The main argument it makes that actually affects its readers is that the social media giants are cracking down on what they consider antisocial behavior. It doesn't seem possible to me to make you "less free" by banning you from doing something that was impossible before the Internet. Alex Jones may not be able to post to YouTube any more, but he's no less free than he was in 2005.
It's vacuously true that Facebook and YouTube are less "free" than they were before they began the crackdown; it needs no article to tell you that. But the Internet is still "free": Jones is welcome to support his own infrastructure.
As far as I can tell, this is little more than yet another person demanding access to other people's resources. Which strikes me as inconsistent with its obvious conservative, libertarian leanings.
Leaving aside how I feel about this, I just want to thank you for this, to me, new idea.
Appealing to people's self-interest doesn't seem like a great argument. How about talking about how it hurts other people that we want to support?
In the specific case of the Internet, the broad and rapid access to raw information can be very powerful if you are able to suitably filter, sort, and use that information to increase the freedoms that are meaningful to you.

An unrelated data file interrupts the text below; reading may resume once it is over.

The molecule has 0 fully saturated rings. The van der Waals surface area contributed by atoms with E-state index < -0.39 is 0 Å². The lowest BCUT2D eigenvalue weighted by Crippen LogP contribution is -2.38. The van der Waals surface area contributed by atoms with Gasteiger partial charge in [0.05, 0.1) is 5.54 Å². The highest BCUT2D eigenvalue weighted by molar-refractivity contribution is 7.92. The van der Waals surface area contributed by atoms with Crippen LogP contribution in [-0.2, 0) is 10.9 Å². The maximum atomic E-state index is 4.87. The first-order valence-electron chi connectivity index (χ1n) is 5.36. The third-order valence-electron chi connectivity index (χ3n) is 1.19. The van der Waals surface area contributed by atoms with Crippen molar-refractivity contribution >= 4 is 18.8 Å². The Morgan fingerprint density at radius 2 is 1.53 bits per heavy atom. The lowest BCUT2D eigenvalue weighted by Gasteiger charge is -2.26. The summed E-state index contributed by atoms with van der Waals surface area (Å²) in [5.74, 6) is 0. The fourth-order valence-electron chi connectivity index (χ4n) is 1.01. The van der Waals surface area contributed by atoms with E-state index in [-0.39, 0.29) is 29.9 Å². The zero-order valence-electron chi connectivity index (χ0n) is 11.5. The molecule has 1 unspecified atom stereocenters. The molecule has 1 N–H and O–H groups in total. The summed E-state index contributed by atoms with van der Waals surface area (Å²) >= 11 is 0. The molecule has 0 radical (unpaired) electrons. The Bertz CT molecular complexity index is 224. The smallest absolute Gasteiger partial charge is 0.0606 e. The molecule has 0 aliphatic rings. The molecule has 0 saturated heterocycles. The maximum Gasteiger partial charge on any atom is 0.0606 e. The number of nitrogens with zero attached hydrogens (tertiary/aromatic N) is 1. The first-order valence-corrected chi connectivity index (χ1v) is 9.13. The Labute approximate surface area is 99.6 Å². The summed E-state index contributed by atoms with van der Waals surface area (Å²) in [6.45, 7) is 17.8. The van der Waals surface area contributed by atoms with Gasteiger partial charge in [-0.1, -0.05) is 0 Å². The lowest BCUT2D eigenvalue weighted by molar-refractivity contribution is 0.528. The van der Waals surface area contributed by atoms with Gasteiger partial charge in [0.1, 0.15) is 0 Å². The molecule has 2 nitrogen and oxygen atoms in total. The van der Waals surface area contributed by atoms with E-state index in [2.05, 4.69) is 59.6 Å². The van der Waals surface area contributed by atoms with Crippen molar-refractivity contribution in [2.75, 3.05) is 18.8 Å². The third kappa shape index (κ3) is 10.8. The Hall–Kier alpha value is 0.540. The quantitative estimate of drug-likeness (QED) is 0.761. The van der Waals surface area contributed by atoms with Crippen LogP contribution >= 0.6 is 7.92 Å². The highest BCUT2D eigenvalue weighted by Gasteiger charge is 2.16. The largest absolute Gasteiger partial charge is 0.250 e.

(And, of course, the term “freedom” is extremely overloaded today — it may help to be very clear and precise about one’s usage.)
I think it depends on the person, and how they themselves have been affected. Likely the author is trying to reach people who have personally felt the downsides of global interconnectedness.
I thought this was an interesting take, because by most metrics the Internet is unquestionably a success. Goods are cheaper, information is more widely available, long-distance communication is easier and can be more secure, commerce is easier, and so on. But ever since the mid-2000s I've begun to feel the tightening of the noose in terms of freedom. I used to think it was a brief phenomenon, pushback from a stodgy establishment that didn't understand the future. I'm beginning to think that it may be a feature of the technology, especially with the continued centralization of the Internet.